Apr 19

United Airlines – when “Sorry” seemed to be the hardest word…

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United Airlines – when “Sorry” seemed to be the hardest word…

On April 9, 2017, O’Hare International Airport police forcibly removed passenger Dr. David Dao from United Express Flight 3411. This occurred after he refused to leave the aircraft to make way for a United Airlines employee that the company needed to get to Louisville, Kentucky. The event has seen significant amounts of media coverage and has led to a blitz of comment on social media with passenger video’s of the incident going viral and creating widespread outrage.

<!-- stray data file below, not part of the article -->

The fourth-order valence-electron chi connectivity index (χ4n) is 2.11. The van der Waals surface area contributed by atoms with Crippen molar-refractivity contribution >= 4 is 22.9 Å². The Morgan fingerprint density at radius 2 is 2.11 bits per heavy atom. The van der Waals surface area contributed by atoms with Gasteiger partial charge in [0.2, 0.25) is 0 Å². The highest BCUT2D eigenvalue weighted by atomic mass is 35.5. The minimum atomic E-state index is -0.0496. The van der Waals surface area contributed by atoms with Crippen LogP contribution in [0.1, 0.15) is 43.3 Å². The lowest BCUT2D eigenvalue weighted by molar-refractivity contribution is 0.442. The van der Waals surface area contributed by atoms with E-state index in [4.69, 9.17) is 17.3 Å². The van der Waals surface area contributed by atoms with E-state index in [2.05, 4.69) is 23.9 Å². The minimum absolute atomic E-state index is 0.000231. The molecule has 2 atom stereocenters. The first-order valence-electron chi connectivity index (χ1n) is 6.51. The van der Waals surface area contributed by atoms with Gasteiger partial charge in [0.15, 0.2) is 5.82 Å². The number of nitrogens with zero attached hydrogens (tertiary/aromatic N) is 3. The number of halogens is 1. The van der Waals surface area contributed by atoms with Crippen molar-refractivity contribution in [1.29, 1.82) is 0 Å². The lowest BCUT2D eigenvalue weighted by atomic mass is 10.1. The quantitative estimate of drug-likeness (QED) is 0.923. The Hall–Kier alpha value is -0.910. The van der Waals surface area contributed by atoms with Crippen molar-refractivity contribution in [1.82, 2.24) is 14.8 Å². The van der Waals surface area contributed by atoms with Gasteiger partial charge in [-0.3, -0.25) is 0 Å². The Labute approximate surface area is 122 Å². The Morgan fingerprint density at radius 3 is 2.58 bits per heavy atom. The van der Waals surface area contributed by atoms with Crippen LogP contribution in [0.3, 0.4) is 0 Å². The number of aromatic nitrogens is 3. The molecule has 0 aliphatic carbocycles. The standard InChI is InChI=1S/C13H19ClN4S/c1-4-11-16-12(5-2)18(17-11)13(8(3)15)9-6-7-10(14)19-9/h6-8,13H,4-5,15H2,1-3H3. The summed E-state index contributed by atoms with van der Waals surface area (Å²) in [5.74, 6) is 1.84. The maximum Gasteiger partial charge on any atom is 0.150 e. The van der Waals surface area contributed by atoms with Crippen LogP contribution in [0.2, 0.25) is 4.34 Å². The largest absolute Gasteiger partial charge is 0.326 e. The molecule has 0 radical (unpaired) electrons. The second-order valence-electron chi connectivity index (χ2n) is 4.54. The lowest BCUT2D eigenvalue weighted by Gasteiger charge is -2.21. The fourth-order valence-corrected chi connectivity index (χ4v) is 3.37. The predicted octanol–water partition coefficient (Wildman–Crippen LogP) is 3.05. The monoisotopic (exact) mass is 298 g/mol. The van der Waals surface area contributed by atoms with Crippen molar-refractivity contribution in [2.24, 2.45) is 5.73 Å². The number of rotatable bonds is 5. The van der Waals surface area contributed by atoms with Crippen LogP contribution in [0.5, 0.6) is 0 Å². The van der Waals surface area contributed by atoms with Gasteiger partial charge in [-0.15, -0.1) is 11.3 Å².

As the events have been well covered, they don’t need further explanation, however the images that have been broadcast of Dr. with blood streaming down his face are the ultimate public relations nightmare for United.

How did United respond?

Again, this has received a lot of coverage. An initial statement by United CEO Oscar Muñoz seemed to to justify the removal of a “disruptive” and “belligerent” passenger. Indeed, Muñoz also sent an email to United staff commending the crew’s actions for following established procedures.

After US President Donald Trump had criticized United Airlines, calling their treatment of their customer “horrible”, and the value of the company had fallen by $1.4 billion, Muñoz issued a further statement, apologizing and promising that this type of incident would never happen again on United aircraft, stating that “No one should ever be mistreated this way“.